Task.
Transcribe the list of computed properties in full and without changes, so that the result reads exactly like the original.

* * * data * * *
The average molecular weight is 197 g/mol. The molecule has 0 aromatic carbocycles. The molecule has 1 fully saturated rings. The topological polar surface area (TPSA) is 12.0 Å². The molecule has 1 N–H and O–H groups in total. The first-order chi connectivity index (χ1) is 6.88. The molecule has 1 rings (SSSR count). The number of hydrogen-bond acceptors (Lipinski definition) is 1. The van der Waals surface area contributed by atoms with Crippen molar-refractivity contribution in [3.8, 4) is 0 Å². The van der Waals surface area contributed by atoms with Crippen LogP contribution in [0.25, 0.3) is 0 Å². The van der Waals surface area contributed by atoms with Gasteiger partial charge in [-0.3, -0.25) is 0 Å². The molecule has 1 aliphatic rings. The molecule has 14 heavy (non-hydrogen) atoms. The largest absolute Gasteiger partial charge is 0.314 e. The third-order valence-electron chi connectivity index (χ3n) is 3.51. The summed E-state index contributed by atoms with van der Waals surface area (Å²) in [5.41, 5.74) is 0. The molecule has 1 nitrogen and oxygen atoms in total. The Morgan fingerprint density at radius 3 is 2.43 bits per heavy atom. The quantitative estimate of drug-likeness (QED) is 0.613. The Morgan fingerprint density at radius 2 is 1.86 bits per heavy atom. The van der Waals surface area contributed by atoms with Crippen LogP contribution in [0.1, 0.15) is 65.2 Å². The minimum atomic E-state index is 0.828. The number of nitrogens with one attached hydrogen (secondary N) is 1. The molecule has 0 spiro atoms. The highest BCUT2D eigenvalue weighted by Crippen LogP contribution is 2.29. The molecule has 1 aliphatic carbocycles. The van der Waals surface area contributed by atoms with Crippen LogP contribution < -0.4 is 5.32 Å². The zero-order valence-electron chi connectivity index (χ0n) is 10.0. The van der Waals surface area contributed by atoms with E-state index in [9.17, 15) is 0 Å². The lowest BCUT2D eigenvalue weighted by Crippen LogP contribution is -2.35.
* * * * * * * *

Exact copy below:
The average molecular weight is 197 g/mol. The molecule has 0 aromatic carbocycles. The molecule has 1 fully saturated rings. The topological polar surface area (TPSA) is 12.0 Å². The molecule has 1 N–H and O–H groups in total. The first-order chi connectivity index (χ1) is 6.88. The molecule has 1 rings (SSSR count). The number of hydrogen-bond acceptors (Lipinski definition) is 1. The van der Waals surface area contributed by atoms with Crippen molar-refractivity contribution in [3.8, 4) is 0 Å². The van der Waals surface area contributed by atoms with Crippen LogP contribution in [0.25, 0.3) is 0 Å². The van der Waals surface area contributed by atoms with Gasteiger partial charge in [-0.3, -0.25) is 0 Å². The molecule has 1 aliphatic rings. The molecule has 14 heavy (non-hydrogen) atoms. The largest absolute Gasteiger partial charge is 0.314 e. The third-order valence-electron chi connectivity index (χ3n) is 3.51. The summed E-state index contributed by atoms with van der Waals surface area (Å²) in [5.41, 5.74) is 0. The molecule has 1 nitrogen and oxygen atoms in total. The Morgan fingerprint density at radius 3 is 2.43 bits per heavy atom. The quantitative estimate of drug-likeness (QED) is 0.613. The Morgan fingerprint density at radius 2 is 1.86 bits per heavy atom. The van der Waals surface area contributed by atoms with Crippen LogP contribution in [0.1, 0.15) is 65.2 Å². The minimum atomic E-state index is 0.828. The number of nitrogens with one attached hydrogen (secondary N) is 1. The molecule has 0 spiro atoms. The highest BCUT2D eigenvalue weighted by Crippen LogP contribution is 2.29. The molecule has 1 aliphatic carbocycles. The van der Waals surface area contributed by atoms with Crippen LogP contribution < -0.4 is 5.32 Å². The zero-order valence-electron chi connectivity index (χ0n) is 10.0. The van der Waals surface area contributed by atoms with E-state index in [9.17, 15) is 0 Å². The lowest BCUT2D eigenvalue weighted by Crippen LogP contribution is -2.35.